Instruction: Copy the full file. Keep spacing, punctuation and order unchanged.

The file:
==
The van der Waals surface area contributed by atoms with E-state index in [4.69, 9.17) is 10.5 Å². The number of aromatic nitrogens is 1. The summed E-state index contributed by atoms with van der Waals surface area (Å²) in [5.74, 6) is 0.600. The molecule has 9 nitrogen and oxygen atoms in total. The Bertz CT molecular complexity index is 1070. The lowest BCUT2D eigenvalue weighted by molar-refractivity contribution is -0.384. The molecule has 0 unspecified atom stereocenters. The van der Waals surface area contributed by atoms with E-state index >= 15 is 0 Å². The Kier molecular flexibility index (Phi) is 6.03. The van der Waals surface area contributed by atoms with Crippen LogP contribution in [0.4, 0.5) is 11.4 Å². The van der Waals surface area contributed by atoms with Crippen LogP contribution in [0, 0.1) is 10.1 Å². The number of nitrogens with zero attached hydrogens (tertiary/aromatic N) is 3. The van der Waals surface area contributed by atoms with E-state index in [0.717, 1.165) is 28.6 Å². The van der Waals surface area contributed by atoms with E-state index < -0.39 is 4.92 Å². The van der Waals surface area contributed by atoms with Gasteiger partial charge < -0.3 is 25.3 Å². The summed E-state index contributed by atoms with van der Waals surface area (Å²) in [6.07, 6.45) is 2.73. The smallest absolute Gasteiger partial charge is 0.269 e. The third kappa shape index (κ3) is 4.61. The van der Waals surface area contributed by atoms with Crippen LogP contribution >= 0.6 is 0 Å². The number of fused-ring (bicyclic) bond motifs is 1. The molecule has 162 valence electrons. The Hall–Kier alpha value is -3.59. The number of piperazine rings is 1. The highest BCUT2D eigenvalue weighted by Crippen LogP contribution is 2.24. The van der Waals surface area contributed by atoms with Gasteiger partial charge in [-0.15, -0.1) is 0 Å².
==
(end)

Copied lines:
The van der Waals surface area contributed by atoms with E-state index in [4.69, 9.17) is 10.5 Å². The number of aromatic nitrogens is 1. The summed E-state index contributed by atoms with van der Waals surface area (Å²) in [5.74, 6) is 0.600. The molecule has 9 nitrogen and oxygen atoms in total. The Bertz CT molecular complexity index is 1070. The lowest BCUT2D eigenvalue weighted by molar-refractivity contribution is -0.384. The molecule has 0 unspecified atom stereocenters. The van der Waals surface area contributed by atoms with E-state index >= 15 is 0 Å². The Kier molecular flexibility index (Phi) is 6.03. The van der Waals surface area contributed by atoms with Crippen LogP contribution in [0.4, 0.5) is 11.4 Å². The van der Waals surface area contributed by atoms with Crippen LogP contribution in [0, 0.1) is 10.1 Å². The number of nitrogens with zero attached hydrogens (tertiary/aromatic N) is 3. The van der Waals surface area contributed by atoms with E-state index in [0.717, 1.165) is 28.6 Å². The van der Waals surface area contributed by atoms with E-state index < -0.39 is 4.92 Å². The van der Waals surface area contributed by atoms with Gasteiger partial charge < -0.3 is 25.3 Å². The summed E-state index contributed by atoms with van der Waals surface area (Å²) in [6.07, 6.45) is 2.73. The smallest absolute Gasteiger partial charge is 0.269 e. The third kappa shape index (κ3) is 4.61. The van der Waals surface area contributed by atoms with Crippen LogP contribution >= 0.6 is 0 Å². The number of fused-ring (bicyclic) bond motifs is 1. The molecule has 162 valence electrons. The Hall–Kier alpha value is -3.59. The number of piperazine rings is 1. The highest BCUT2D eigenvalue weighted by Crippen LogP contribution is 2.24. The van der Waals surface area contributed by atoms with Gasteiger partial charge in [-0.15, -0.1) is 0 Å².